The Reality of Being a Doctor in India – Only the Hard Facts & Truth
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- The Reality of Being a Doctor in India – Only the Hard Facts & Truth - August 12, 2017
But this post will also help you in preparing yourself for the times ahead that you are going to face as a doctor or a health professional in the second largest populated country in the world.
Now that I have given you the heads up let’s get in the article.
I grew up in an environment where many of my relatives are doctors. Since my school days, I used to hear that being a doctor is the best profession. You get to heal people, you get heaps of respect, and in the process, you also make adequate money.
Now, what is there not to like about this explanation? I was hooked on it. From that day, I devoted all my youth in completing all the tasks that would make me a perfect doctor. I will also admit that I am idealistic and saw this profession as a tool to help people.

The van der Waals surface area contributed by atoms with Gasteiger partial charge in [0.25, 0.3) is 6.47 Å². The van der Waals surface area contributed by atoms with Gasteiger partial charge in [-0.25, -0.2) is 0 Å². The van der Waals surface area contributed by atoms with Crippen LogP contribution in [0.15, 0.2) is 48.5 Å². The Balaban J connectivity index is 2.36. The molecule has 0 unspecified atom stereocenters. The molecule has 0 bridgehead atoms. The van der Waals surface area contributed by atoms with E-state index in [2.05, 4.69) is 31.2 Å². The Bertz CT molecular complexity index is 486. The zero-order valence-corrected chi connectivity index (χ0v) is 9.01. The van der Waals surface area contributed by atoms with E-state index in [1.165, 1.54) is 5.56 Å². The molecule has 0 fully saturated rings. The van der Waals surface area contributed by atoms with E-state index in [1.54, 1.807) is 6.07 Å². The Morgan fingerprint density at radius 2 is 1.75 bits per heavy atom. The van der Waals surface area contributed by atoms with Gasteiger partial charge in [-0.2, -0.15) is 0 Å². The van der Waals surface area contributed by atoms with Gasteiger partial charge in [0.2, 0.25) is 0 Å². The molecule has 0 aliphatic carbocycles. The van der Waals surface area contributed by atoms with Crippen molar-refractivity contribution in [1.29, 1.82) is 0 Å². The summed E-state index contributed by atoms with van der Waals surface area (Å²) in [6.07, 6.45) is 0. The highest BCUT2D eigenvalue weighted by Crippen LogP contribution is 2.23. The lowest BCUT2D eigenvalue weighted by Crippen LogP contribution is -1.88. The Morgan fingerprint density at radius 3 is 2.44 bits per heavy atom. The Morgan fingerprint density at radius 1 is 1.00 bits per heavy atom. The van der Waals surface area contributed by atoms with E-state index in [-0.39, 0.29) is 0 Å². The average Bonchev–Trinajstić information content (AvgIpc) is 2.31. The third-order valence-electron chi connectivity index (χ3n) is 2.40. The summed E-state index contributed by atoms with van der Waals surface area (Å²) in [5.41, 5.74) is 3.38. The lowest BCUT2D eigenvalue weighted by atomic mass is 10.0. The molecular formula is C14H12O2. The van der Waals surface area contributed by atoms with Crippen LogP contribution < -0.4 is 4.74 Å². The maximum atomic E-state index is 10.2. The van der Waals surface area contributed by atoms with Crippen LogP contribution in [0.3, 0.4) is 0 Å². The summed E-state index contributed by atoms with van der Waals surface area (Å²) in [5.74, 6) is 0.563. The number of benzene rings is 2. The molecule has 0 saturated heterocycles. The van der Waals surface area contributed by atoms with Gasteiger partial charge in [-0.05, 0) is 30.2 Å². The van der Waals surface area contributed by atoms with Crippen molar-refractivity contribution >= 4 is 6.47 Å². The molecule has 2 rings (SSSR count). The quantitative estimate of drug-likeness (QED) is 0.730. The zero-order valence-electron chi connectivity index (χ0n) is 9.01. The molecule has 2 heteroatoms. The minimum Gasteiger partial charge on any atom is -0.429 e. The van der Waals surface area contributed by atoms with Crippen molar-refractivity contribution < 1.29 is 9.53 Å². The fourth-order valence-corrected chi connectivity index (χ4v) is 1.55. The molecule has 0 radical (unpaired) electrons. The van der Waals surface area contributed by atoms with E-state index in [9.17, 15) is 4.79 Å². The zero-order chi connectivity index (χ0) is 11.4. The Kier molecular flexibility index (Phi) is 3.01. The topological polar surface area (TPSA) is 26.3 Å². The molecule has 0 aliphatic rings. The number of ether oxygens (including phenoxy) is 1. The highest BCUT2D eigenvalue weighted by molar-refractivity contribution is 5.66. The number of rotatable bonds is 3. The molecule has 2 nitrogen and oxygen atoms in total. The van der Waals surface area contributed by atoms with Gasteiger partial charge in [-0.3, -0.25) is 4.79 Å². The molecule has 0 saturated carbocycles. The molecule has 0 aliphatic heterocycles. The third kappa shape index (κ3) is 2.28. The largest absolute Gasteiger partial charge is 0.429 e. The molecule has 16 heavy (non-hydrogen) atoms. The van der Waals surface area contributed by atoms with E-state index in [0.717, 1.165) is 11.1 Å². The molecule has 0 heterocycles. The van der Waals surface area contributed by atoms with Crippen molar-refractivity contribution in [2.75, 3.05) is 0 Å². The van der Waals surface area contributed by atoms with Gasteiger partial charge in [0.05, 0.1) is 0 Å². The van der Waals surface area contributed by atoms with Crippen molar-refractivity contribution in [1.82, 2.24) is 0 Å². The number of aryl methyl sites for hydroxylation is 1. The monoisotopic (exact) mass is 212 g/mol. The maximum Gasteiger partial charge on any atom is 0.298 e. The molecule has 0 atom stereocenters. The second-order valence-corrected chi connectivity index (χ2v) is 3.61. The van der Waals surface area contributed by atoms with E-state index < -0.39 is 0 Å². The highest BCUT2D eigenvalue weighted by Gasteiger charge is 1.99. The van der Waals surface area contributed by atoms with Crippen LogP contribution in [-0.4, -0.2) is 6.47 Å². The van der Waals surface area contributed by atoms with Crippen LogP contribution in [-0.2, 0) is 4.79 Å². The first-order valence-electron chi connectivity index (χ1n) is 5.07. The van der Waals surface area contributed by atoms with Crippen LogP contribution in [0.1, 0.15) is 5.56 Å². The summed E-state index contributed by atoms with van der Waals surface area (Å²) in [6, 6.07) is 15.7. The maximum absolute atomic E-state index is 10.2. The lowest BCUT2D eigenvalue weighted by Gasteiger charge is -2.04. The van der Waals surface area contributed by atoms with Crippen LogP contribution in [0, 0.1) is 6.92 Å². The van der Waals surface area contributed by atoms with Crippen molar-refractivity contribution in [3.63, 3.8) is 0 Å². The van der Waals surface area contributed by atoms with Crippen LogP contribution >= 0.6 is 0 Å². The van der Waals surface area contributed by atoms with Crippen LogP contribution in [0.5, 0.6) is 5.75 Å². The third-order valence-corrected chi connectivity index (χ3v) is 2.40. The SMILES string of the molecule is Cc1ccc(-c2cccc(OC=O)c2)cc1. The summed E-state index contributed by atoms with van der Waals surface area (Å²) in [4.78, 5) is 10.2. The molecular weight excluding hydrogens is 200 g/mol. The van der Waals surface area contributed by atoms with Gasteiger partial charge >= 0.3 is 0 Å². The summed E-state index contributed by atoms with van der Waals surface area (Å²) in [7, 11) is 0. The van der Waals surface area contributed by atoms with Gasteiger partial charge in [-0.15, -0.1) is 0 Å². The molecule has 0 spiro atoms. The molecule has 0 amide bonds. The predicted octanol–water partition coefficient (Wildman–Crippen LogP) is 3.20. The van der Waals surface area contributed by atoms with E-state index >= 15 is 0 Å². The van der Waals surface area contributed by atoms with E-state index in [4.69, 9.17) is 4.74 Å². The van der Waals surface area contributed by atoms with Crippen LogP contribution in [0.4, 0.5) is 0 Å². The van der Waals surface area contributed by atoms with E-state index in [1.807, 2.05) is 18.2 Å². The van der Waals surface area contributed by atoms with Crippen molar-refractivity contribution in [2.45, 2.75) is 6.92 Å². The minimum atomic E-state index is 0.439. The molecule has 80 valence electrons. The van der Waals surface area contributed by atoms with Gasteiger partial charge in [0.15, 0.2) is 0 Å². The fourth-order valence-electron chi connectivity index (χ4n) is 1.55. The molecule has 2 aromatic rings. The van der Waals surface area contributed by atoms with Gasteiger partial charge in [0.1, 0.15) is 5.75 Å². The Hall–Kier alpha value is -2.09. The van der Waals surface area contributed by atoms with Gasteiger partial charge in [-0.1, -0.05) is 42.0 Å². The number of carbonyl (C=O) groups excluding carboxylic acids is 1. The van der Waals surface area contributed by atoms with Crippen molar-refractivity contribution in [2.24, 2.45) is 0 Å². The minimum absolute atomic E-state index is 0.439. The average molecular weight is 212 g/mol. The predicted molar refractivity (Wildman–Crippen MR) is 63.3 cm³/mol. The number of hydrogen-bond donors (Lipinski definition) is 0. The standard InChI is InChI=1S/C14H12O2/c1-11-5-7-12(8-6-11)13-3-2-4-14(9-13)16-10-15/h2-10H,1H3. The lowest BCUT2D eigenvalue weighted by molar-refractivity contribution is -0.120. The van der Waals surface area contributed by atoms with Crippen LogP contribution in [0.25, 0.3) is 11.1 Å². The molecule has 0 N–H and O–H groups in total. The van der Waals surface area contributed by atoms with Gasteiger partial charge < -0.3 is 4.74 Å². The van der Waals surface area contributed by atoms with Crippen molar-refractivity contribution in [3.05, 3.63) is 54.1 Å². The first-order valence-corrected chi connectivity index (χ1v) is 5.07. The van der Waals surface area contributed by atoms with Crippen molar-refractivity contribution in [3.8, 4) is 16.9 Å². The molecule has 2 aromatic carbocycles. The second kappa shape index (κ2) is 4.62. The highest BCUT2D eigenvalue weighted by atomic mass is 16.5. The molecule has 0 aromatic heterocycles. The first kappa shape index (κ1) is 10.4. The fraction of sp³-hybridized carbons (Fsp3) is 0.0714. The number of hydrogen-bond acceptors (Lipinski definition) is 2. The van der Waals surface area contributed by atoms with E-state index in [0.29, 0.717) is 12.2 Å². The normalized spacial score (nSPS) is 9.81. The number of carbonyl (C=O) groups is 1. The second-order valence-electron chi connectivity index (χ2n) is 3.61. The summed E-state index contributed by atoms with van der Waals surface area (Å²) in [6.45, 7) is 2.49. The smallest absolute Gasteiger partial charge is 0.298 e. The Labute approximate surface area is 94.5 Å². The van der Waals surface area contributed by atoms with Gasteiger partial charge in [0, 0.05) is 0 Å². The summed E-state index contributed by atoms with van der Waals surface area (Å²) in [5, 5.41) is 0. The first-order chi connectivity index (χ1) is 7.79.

At present, I am in my late forties, and I have been working as a Govt. Doctor for the past 15 years. In all these years I have seen the profession grow and evolve from a very close proximity. I am still part of that system.
This article is also in response to the ever increasing incidences of attacks on doctors and health professionals by the public/mob. In the last recorded incidence, a young Senior Resident was attacked by a group of patient relatives. In the assault, the young doctor lost the vision in one of his eyes and was in ICU for days. Now the young doctor feels humiliated and unprotected. Via this post, I am also trying to express his anguish and frustration like many other doctors.